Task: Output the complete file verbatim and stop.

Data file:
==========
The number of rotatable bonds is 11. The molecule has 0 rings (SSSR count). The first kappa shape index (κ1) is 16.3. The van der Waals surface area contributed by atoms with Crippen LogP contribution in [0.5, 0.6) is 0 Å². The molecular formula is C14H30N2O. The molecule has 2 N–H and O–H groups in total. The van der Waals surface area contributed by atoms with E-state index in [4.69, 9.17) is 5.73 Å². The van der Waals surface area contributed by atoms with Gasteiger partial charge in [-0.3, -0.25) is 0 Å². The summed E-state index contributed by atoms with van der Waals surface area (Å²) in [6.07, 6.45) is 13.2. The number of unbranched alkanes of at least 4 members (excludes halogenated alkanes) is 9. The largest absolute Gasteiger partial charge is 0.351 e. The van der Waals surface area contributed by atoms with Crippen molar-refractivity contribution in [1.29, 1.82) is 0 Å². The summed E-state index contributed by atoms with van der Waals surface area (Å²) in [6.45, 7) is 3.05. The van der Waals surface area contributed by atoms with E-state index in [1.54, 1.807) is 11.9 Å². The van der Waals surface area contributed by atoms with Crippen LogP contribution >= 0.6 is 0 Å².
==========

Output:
The number of rotatable bonds is 11. The molecule has 0 rings (SSSR count). The first kappa shape index (κ1) is 16.3. The van der Waals surface area contributed by atoms with Crippen LogP contribution in [0.5, 0.6) is 0 Å². The molecular formula is C14H30N2O. The molecule has 2 N–H and O–H groups in total. The van der Waals surface area contributed by atoms with E-state index in [4.69, 9.17) is 5.73 Å². The van der Waals surface area contributed by atoms with Gasteiger partial charge in [-0.3, -0.25) is 0 Å². The summed E-state index contributed by atoms with van der Waals surface area (Å²) in [6.07, 6.45) is 13.2. The number of unbranched alkanes of at least 4 members (excludes halogenated alkanes) is 9. The largest absolute Gasteiger partial charge is 0.351 e. The van der Waals surface area contributed by atoms with Crippen molar-refractivity contribution in [1.29, 1.82) is 0 Å². The summed E-state index contributed by atoms with van der Waals surface area (Å²) in [6.45, 7) is 3.05. The van der Waals surface area contributed by atoms with E-state index in [1.54, 1.807) is 11.9 Å². The van der Waals surface area contributed by atoms with Crippen LogP contribution >= 0.6 is 0 Å².